HURRICANES 5, LIGHTNING 1: A flat performance and a rival going nowhere halt an 18-game point streak.
By FRANK PASTOR
Published March 14, 2004
[Times photo: Dirk Shadd]
Carolina's Justin Williams celebrates after assisting on Sean Hill's goal which beat goalie John Grahame, left, and Cory Sarich to tie it at 1 in the first period.
TAMPA - It was bound to happen sooner or later.
After winning games against New Jersey and Carolina in which it was outshot and outplayed, and after overcoming a lackluster second period against the Rangers, the Lightning got precisely what it deserved Saturday at the St. Pete Times Forum.
Three nights after being held to a season-low 16 shots and squandering a two-goal lead in a victory over the Hurricanes, Tampa Bay at last was unable to overcome its deficiencies.
Playing sloppily in its zone and getting beaten at its forechecking game, the Lightning lost 5-1 to a Carolina squad that trailed it by 32 points in the Southeast Division.
"We had some bad periods in the last five games, but not the whole game, and tonight it was all three of them," defenseman Dan Boyle said. "Nothing was going right."
The loss ended Tampa Bay's league-best 18-game points streak (14-0-2-2), 11-game unbeaten streak (10-0-1-0) and 10-game home unbeaten streak (9-0-1-0) as well as a stretch of seven consecutive home wins. Detroit won Saturday, trimming the Lightning's lead to one point in the race for the Presidents' Trophy. Philadelphia, Tampa Bay's closest pursuer for the top seed in the Eastern Conference, won to close within two.
"We're not really concentrating on the race," defenseman Cory Sarich said. "We're just concentrating on doing our job and winning games, and we've gotten away from it a little bit here the last three games or so, let some stuff creep into our game that we don't normally do and we kind of have to nip that in the bud right away."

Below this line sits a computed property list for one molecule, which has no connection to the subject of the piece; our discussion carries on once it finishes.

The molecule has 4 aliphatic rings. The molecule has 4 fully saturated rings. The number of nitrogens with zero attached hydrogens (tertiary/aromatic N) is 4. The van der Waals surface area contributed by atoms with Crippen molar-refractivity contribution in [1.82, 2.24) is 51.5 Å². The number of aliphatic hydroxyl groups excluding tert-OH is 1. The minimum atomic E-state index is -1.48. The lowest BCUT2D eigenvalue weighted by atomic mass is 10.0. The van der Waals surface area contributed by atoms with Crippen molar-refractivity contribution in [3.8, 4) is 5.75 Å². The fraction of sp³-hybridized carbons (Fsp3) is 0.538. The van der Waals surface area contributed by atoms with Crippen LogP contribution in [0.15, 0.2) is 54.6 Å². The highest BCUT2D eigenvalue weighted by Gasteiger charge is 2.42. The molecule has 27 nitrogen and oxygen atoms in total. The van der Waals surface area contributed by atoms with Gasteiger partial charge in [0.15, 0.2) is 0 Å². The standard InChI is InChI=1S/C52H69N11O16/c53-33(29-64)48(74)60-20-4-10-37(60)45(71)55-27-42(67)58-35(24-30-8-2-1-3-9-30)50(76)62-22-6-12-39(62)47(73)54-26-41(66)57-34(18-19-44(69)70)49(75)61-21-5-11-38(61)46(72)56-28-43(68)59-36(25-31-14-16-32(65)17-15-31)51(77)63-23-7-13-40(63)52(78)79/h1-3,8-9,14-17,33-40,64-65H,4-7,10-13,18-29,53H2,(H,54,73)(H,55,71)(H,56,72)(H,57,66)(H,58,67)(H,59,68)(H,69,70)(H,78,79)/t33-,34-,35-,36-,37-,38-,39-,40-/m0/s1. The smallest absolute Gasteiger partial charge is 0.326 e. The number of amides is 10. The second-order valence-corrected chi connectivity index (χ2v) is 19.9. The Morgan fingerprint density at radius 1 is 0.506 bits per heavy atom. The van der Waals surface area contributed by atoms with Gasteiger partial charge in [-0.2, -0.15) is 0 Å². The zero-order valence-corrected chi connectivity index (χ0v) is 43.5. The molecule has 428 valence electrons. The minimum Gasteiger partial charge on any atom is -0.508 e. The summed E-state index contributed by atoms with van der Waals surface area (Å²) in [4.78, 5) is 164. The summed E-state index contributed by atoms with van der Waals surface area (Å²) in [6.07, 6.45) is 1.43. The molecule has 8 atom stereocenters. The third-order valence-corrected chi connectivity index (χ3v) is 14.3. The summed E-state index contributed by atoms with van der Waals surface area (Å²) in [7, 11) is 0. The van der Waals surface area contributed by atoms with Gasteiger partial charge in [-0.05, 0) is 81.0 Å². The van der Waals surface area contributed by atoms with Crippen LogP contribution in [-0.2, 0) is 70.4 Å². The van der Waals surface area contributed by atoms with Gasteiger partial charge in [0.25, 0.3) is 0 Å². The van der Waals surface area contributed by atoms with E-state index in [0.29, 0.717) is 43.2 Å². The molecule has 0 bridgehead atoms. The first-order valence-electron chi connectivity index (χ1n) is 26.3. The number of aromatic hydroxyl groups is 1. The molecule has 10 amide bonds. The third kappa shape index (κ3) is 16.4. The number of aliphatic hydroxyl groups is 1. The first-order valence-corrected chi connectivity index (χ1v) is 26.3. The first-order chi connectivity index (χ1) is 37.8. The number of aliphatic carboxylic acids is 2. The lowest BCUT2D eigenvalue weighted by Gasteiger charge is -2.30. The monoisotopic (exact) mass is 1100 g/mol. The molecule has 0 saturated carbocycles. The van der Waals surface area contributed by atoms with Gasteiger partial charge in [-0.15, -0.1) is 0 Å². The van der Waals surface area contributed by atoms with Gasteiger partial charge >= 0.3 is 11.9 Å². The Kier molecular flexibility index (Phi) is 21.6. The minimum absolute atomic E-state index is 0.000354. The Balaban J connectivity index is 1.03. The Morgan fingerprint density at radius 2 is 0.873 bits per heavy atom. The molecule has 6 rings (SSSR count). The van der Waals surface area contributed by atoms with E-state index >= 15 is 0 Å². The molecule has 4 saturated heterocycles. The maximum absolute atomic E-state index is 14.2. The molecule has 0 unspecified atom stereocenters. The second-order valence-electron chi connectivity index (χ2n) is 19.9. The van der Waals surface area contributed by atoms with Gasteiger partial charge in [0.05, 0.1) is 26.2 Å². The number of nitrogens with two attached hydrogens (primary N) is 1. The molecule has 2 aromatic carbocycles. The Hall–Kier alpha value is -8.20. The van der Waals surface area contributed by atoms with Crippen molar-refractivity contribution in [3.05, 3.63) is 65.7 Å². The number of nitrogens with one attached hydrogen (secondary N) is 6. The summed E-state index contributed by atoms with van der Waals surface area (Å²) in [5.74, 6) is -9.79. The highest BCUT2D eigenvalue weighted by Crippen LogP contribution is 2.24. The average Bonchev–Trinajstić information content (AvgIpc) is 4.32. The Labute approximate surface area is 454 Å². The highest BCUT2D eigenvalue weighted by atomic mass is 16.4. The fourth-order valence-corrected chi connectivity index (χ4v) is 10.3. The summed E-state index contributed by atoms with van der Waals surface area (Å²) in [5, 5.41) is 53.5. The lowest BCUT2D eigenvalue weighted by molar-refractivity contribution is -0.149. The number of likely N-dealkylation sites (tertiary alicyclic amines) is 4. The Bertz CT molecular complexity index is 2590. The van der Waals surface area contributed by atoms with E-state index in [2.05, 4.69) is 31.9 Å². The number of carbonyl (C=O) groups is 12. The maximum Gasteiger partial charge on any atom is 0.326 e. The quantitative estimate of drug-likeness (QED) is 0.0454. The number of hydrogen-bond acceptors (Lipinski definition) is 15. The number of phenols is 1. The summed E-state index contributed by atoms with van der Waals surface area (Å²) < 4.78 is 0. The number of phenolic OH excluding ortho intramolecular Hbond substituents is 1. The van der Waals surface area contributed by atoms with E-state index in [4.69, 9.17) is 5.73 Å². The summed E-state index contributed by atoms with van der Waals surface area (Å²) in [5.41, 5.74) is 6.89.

Sean Hill had two goals, and Rod Brind'Amour scored the winner at 16:09 of the first period. Worse, Jaroslav Svoboda scored for the first time this season, and the league's least productive power play managed its first man-advantage goal in three games.
The crowd of 20,237, a fifth straight sellout, expressed its displeasure with a chorus of boos after Darryl Sydor mishandled the puck near center ice little more than 10 minutes into the third.
After six games in nine days, including contests Friday and Saturday, Lightning coach John Tortorella said he will give his weary squad today and Monday off before Tuesday's game against the Islanders.
"You know something like this is going to happen," he said. "It doesn't make it any easier to go through, but you know sooner or later it's going to happen. We've had a hell of a run leading up to this here. I think our guys need to get away from the game a little bit."
Things started well for the Lightning, which led 5:25 into the game on Ruslan Fedotenko's 16th goal. Vinny Lecavalier flipped a right-to-left pass over the stick of a sliding Carolina defenseman to Fedotenko, who went top shelf. The point was Fedotenko's 37th of the season, a career best.
But Tampa Bay had only one more shot in the period, going the final 12:15 without one. Carolina, meanwhile, scored on two of four first-period opportunities.
The Hurricanes tied it on Hill's ninth goal 34 seconds after Fedotenko's tally. Justin Williams' pass from the right corner found Hill in front of the net, and Hill's shot bounced off goalie John Grahame's stick and into the net.
A Tampa Bay scoring attempt led to Carolina's go-ahead goal at 16:09. After blocking Cory Stillman's shot from the high slot, Erik Cole outraced Dave Andreychuk down the ice then, from his knees, passed across the ice past a sliding Sarich to Brind'Amour, who beat Grahame high to the stick side to complete a two-on-one.
There was little Grahame could do to prevent Svoboda's goal at 3:45 of the second. Svoboda was skating to the front of the net when the puck was deflected, and the Carolina wing knocked the puck out of the air and into the net for the Hurricanes' third consecutive goal.
You knew it wasn't Tampa Bay's night when St. Louis missed an open net during a two-on-one in the third.
"When do you see something like that?" Tortorella said.